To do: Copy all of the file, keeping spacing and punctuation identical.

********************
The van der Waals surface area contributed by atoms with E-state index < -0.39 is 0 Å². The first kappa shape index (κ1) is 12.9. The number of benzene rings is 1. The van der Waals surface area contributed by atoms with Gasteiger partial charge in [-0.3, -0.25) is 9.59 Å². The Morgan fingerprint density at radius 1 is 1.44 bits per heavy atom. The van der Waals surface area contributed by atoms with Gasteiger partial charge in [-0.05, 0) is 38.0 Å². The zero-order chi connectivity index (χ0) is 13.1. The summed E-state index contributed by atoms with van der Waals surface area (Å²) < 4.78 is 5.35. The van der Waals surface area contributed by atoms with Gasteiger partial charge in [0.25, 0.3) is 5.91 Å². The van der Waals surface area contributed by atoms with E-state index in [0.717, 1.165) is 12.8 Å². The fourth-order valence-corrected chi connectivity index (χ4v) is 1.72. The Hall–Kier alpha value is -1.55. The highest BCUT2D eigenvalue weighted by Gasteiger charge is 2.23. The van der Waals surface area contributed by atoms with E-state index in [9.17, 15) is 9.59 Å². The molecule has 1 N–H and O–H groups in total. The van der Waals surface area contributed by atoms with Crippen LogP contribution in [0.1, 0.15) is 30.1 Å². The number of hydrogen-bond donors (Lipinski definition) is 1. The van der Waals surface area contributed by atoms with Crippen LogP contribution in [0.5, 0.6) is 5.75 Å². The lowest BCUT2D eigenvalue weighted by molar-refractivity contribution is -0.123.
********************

The van der Waals surface area contributed by atoms with E-state index < -0.39 is 0 Å². The first kappa shape index (κ1) is 12.9. The number of benzene rings is 1. The van der Waals surface area contributed by atoms with Gasteiger partial charge in [-0.3, -0.25) is 9.59 Å². The Morgan fingerprint density at radius 1 is 1.44 bits per heavy atom. The van der Waals surface area contributed by atoms with Gasteiger partial charge in [-0.05, 0) is 38.0 Å². The zero-order chi connectivity index (χ0) is 13.1. The summed E-state index contributed by atoms with van der Waals surface area (Å²) < 4.78 is 5.35. The van der Waals surface area contributed by atoms with Gasteiger partial charge in [0.25, 0.3) is 5.91 Å². The van der Waals surface area contributed by atoms with E-state index in [0.717, 1.165) is 12.8 Å². The fourth-order valence-corrected chi connectivity index (χ4v) is 1.72. The Hall–Kier alpha value is -1.55. The highest BCUT2D eigenvalue weighted by Gasteiger charge is 2.23. The van der Waals surface area contributed by atoms with E-state index in [9.17, 15) is 9.59 Å². The molecule has 1 N–H and O–H groups in total. The van der Waals surface area contributed by atoms with Crippen LogP contribution in [0.1, 0.15) is 30.1 Å². The number of hydrogen-bond donors (Lipinski definition) is 1. The van der Waals surface area contributed by atoms with Crippen LogP contribution in [0.5, 0.6) is 5.75 Å². The lowest BCUT2D eigenvalue weighted by molar-refractivity contribution is -0.123.